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Current time:0:00Total duration:10:23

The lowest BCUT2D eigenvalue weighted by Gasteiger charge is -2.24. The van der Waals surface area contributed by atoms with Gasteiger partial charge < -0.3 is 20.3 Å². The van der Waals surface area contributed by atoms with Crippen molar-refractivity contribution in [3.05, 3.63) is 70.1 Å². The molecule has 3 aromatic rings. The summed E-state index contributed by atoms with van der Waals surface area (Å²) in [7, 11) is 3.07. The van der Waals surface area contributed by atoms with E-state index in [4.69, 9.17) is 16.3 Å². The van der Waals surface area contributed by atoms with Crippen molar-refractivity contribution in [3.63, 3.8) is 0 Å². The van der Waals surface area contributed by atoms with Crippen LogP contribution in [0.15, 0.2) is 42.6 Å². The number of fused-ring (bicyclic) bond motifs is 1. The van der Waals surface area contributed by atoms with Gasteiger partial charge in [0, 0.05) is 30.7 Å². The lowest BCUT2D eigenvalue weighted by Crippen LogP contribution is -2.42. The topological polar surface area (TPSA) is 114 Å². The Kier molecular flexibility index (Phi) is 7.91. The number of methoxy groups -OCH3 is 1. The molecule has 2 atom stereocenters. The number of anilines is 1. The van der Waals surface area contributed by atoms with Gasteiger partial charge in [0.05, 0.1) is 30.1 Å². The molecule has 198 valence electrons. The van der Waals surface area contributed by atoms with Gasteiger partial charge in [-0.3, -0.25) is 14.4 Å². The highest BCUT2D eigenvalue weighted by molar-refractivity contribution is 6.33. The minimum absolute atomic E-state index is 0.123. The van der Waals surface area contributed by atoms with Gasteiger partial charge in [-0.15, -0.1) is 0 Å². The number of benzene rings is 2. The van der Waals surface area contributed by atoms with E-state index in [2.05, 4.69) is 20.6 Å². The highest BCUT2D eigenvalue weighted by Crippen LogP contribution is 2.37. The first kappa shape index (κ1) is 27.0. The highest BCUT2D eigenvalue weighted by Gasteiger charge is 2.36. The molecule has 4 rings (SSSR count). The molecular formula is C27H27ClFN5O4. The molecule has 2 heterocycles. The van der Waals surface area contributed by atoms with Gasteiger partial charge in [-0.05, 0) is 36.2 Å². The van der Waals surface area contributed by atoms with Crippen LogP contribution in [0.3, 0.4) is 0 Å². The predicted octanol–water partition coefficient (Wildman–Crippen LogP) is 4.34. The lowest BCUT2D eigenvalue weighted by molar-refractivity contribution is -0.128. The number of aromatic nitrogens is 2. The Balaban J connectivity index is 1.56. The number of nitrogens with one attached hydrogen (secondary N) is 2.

by this point you may be getting kind of sick of these pressure-volume loops but I assure you they're very very worthwhile getting to know in fact let's learn one more thing out of these pressure-volume loop so let's try to squeeze all the knowledge we can out of these things so I'm going to draw one for you here very quickly and on this side we've got pressure in millimeters of mercury and on this side we've got milliliters right we're just going to use the same units we've kind of gotten very familiar with and we're going to do 50 and 100 and 125 or so on this axis that's a pretty normal set of terms or numbers and then on this side we've got 0 50 and I'm going to go up to 120 or so up here so this would be a pressure volume loop and I like to kind of start out where the pressures are low and the volumes are really really high so somewhere around here and I'm going to imagine that this is kind of the end of diastole where my heart is or my left ventricle rather is full of blood right and it's going to start rising in pressure slowly and as it rises it's going to get to let's say about this point and then the blood is going to start entering the aorta and as it enters a ORD I've got to get to a nice high pressure I know that that's the target or they're bouncing so the pressure kind of rises even higher and then the volume starts to fall as volume enters the aorta and so leaves the left ventricle and then the left ventricle continues to lose its blood to the aorta and the blood in the left ventricle that's left is around 50 and then you start having relaxation so you relax all the way down and the pressure Falls let's say to about that point and then it continues falling but now there's a little bit of blood kind of entering into the left ventricle so it's starting to fall in pressure but continues to this note let's now start rising in volume and it continues to rise until it's ready to do the whole thing all over again right and now if this is kind of our overall pressure volume loop what I want to do is kind of focus in on one particular point let's focus on this point right here and is the end of systole right talked about the end of systole being right here this is where it begins to start relaxing and when I say it I mean the muscle cells so you've got a muscle cell over here and I like to draw them kind of branched is to remind you that they're muscle cells and you've got now this cell completely contracted down right so it looks like this with the actin - and completely overlapping right because that's what you expect to happen at the end of at the end of systole and of course I'm drawing it this way really just to kind of remind you what's going on inside of the cell although you know that of course a cell has many many many sarcomeres not just one and of course this one I draw I'm just having one but you get the idea that there's a lot of overlap between the actin and the myosin in fact that's what these little red lines represent just the major proteins instead of hard cells so these are my heart cells full of protein and they're completely contracted right so sometimes they like to relax in sometimes I like to contract and at that end of systole where I've drawn that orange arrow these muscle cells are completely contracted down I'm going to write contracted just to current remind you that that's what's going on and what are they waiting for me what's next what are they hoping will happen next well they're hoping that they can now get rid of all that calcium and so they can relax so you've got a lot of calcium in this space and they're kind of hoping that the calcium will go away and they can relax and so imagine now that the calcium I'm going to draw calcium is a white circle right and I'm going to fill it in so this is my calcium right and imagine that I've got calcium in here I'm just going to draw a little white circles in here and instead of allowing my heart cell to to relax I'm going to kind of do something interesting and I remember calling it a trick last time I guess I can call this a trick and the trick is I'm going to trick my heart cell into not relaxing I will basically not allow it to relax because I load up this cell imagine I can somehow do this with lots and lots of calcium and so I just fill it with calcium it's chock-full of calcium and it has no way to really get rid of it so it is going to continue to be contracted right it's just going to continue to be contracted if I can somehow fill this with calcium and not allow it to go into relaxation so my heart cell is completely contracted that's the key right I have I have done this and so as a result of doing this now of course this won't happen this relaxation bit this won't happen and neither will the next bit so basically I'm kind of forcing myself to continue to remain contracted and all this kind of disappears and so what happens is that now my heart is basically full of blood right I've got a heart full of blood I'm going to draw it over here I'm going to just kind of ignore for the time being the left atrium and the aorta but this is my left ventricle full of blood so this is chock full of blood and what I'm going to do is I'm going to take a little needle watch this I'm going to take a little needle and I'm going to try to add a little bit of blood or take a little bit of blood away and I guess I'm going to start by taking a little bit of blood away just to just to see what will happen right so I take a little bit of blood away just to see what will happen and let me choose a different color let's choose a green color and at this point now my heart is again it's full of blood right and I'm going to now take a needle and I'm going to take some blood off of the heart I'm going to actually just pull it off like that so now I've got blood in my syringe and as a result what have I really done well I've lowered the volume right I've lowered the volume actually let me switch to a green color and show you that I've lowered the volume and if I lower the volume basically what will happen well if I lower the volume the pressure will start to fall right the pressure goes down so I go something like that and I could do this again and I could see if the pressure falls and oh it does and I could do this again in fact I could take all the blood out of the volume or out of the left ventricle and I could see that basically my pressure will go down to zero so I basically have now a few dots right I can connect my dots and I can see that I create this basically kind of a line right and so this line is what you would get if you just keep reducing and reducing reducing the volume in the heart now what if I did the opposite what if I instead of reducing the amount of blood what if I actually added blood and of course it might be kind of tricky to think by adding blood but just remember you can always add air to a balloon if you try hard enough and similarly you can actually push blood into a full left ventricle if you have enough pressure pushing down so I can actually do this I can actually try to do this in fact I'm going to add let's say a little bit of volume here right and I'm going to notice that the pressure goes up in fact it goes up even more than it ever did before right it actually rises above the line that I had drawn in blue and in fact I might even do it again I could say well let's just add some more volumes just to see what happens and the pressure goes up even higher so I could connect these lines or I could say okay well let's see what these lines look like and basically it's forming a nice straight line in fact to see it a little bit easier let me just get rid of the blue stuff let's get rid of all this stuff and you can see that you get this nice straight line that relates volume to pressure right and so this this relationship between volume pressure pressure and volume is happening with the muscle cells contracted remember all this time my muscle cells are bathing in calcium right they're completely contracted down they have not been able to relax they're contracted and so you could even say well this is basically the relationship between pressure and volume at the end of systole so you can say this is the end systole pressure volume relationship pressure volume relationship and this is kind of the long way of saying it people actually shorten all of this down they don't say all these words they usually say es you'll see this ESP VR and systolic pressure volume relationship and all it means is that if you could get a situation where your heart cells are completely contracted right completely contracted down and that's where I kind of made up the bit about you know filling it up with calcium because I guess that's one way to do it but you know completely contracted and you just kind of added volume or took it away what would the pressure do what you know how would it change and this line tells you that in fact one final kind of point I want to make about this is if you remember there's a relationship now between elastance remember the term elastance and pressure and volume in fact if you take pressure divided by volume that gives you elastance so with this line that we've drawn you can actually say well there's a slope to this line right this is I'm draw kind of a straight line so there's you know imagine there's a straight line between all these points right well the slope of that line slope is elastance right that is the elastance in fact you might even see the the term you know wherever the wherever the pressure-volume loop falls on this ESP VR sometimes even see the line actually labeled and you see it called Enon in fact so you'll you'll often see that so II not refers to the slope of the line that is formed at the end of systole